Quincy CRA submits director resignation

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By Cheri Harris

Quincy commissioners had a special meeting for the city’s Community Redevelopment Agency on Sept. 18 to discuss the Sept. 9 resignation of CRA Director Charles Hayes.

In the letter, Hayes gave a 45-day notice, but city commissioners voted to end his employment with the city on Oct. 8, the minimum allowed in his employment contract, according to the city attorney.

Quincy Commissioner Larry Edwards said he was disappointed Hayes was not at the meeting and said he hoped Hayes would finish Tanyard Creek Park before he left.

Commissioner Derrick Elias Jr. at first expressed interest in paying Hayes for 30 days but ending his employment.

“My position is that he serves at the pleasure of this board,” Elias said. “He stopped pleasing me a long time ago.”

Mayor Keith Dowdell said Hayes needs to finish Tanyard Creek before Oct. 8.

Micah Brown moved to terminate Hayes’ position, but in the end Hayes’ resignation was accepted, with the modification to his notice.

Commissioners also voted unanimously to hire Regina Davis as interim CRA director.

Quincy City Manager Jack McLean told the Times that Hayes is at work this week and that one of the things he is working on is closing out Tanyard Creek Park. That includes getting the Department of Environmental Protection to sign off on certain tests and reports submitted to them in relation to issues such as stormwater runoff, drains and holding facilities. McLean said Hayes has submitted everything from CRA.

“They’re just waiting for clearance from the DEP standpoint that everything is operational,” Mclean said. “Once that is done the park will be closed out.”

An issue commissioners raised at the CRA meeting is $40,000 still owed the contractor. McLean said the city will pay the contractor after some necessary repairs to the park’s stormwater facilities are completed.

McLean said it is important to close out the grant for Tanyard Creek Park so the city can submit other grants for projects such as neighborhood revitalization or housing, but one grant project must be completed before the request for another can be submitted. McLean said the city received about $750,000 in grant funding for Tanyard Creek, which has been open about two and a half years, and the whole project cost more than $1.5 million.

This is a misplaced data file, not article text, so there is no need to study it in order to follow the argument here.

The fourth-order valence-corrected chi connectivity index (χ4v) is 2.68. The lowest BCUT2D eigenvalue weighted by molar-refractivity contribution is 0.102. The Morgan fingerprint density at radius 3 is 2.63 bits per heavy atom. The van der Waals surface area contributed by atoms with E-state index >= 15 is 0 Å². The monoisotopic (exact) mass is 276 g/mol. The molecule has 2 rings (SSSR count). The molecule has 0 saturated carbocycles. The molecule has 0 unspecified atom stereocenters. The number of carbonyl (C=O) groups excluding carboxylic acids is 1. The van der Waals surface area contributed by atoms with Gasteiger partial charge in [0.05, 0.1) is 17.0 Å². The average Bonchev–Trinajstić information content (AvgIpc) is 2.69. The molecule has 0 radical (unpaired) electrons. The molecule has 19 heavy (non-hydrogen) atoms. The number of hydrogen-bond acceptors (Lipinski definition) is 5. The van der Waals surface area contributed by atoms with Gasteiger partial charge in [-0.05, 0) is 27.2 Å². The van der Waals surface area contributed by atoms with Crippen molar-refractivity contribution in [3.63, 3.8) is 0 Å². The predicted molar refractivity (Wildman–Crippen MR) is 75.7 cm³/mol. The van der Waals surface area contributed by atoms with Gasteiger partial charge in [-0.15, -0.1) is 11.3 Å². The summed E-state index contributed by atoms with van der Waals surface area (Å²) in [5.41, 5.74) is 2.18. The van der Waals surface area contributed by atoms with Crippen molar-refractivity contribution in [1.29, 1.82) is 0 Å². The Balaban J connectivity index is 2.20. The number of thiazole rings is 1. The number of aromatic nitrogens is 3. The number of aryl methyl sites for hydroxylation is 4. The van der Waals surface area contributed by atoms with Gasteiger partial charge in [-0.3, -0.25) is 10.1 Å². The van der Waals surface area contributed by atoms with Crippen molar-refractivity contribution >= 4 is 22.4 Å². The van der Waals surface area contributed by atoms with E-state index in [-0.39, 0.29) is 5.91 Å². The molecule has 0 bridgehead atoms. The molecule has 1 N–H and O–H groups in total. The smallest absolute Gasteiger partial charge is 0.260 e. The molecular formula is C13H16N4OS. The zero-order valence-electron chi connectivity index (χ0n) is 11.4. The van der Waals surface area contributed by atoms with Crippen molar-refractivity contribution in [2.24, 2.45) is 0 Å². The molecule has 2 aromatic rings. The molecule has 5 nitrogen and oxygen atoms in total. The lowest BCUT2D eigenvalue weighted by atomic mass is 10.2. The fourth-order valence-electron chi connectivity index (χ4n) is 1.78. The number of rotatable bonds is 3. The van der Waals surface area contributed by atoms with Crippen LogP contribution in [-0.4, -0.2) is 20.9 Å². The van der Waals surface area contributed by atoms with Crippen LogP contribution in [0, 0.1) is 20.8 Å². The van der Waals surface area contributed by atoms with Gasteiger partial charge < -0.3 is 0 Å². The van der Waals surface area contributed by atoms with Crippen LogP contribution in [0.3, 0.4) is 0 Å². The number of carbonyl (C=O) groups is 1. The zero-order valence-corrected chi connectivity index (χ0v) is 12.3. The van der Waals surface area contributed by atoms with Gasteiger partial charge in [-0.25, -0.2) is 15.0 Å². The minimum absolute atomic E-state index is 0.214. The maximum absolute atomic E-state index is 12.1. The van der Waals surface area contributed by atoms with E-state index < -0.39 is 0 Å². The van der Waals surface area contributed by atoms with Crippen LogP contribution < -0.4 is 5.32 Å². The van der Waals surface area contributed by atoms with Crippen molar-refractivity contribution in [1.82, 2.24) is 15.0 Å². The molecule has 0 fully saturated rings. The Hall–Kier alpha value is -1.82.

Some Quincy residents had some pointed things to say during the time for public comment.

Frieda Bass Prieto complained that the CRA meeting minutes and agendas have not been updated on the city’s website since 2011 and she said there is no email address for the mayor listed on the city’s website, or the CRA’s attorney.

She urged caution in CRA spending.

“Every penny of tax money that gets wasted, someone else has to earn,” she said. “I want to see my city be prosperous.”

Gadsden County Commissioner Brenda Holt spoke at the meeting in her capacity as a Quincy business owner. She said she has talked with some other local business owners and who agree that publicity about controversy in the city makes it difficult to attract new business.

“We want them to say positive things about the city of Quincy,” she said. “You’re the county seat. I’m not chastising; I’m just asking.”

In a budget workshop following the special meeting, Quincy Commissioners voted unanimously to take $6,000 from Quincy Mainstreet’s budget to fill grant requests from three nonprofit agencies: Big Bend Community Development Corp., the Alzheimers Foundation and Legacy School of Performing Arts.